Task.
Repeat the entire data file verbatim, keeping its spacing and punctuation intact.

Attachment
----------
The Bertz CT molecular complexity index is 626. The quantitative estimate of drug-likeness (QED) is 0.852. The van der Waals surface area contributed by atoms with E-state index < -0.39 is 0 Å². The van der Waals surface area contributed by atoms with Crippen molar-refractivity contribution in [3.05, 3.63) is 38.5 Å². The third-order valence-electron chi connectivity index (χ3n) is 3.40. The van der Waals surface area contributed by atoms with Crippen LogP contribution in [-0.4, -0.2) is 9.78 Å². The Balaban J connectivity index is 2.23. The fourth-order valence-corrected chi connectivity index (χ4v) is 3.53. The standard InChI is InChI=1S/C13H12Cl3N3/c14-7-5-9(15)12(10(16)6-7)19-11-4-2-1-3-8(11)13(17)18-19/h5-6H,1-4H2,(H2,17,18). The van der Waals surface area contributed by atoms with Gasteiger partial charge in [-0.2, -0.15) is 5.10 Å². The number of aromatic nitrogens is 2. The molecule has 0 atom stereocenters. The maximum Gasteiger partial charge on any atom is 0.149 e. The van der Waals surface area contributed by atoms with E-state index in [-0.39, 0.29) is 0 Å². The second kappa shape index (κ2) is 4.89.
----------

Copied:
The Bertz CT molecular complexity index is 626. The quantitative estimate of drug-likeness (QED) is 0.852. The van der Waals surface area contributed by atoms with E-state index < -0.39 is 0 Å². The van der Waals surface area contributed by atoms with Crippen molar-refractivity contribution in [3.05, 3.63) is 38.5 Å². The third-order valence-electron chi connectivity index (χ3n) is 3.40. The van der Waals surface area contributed by atoms with Crippen LogP contribution in [-0.4, -0.2) is 9.78 Å². The Balaban J connectivity index is 2.23. The fourth-order valence-corrected chi connectivity index (χ4v) is 3.53. The standard InChI is InChI=1S/C13H12Cl3N3/c14-7-5-9(15)12(10(16)6-7)19-11-4-2-1-3-8(11)13(17)18-19/h5-6H,1-4H2,(H2,17,18). The van der Waals surface area contributed by atoms with Gasteiger partial charge in [-0.2, -0.15) is 5.10 Å². The number of aromatic nitrogens is 2. The molecule has 0 atom stereocenters. The maximum Gasteiger partial charge on any atom is 0.149 e. The van der Waals surface area contributed by atoms with E-state index in [-0.39, 0.29) is 0 Å². The second kappa shape index (κ2) is 4.89.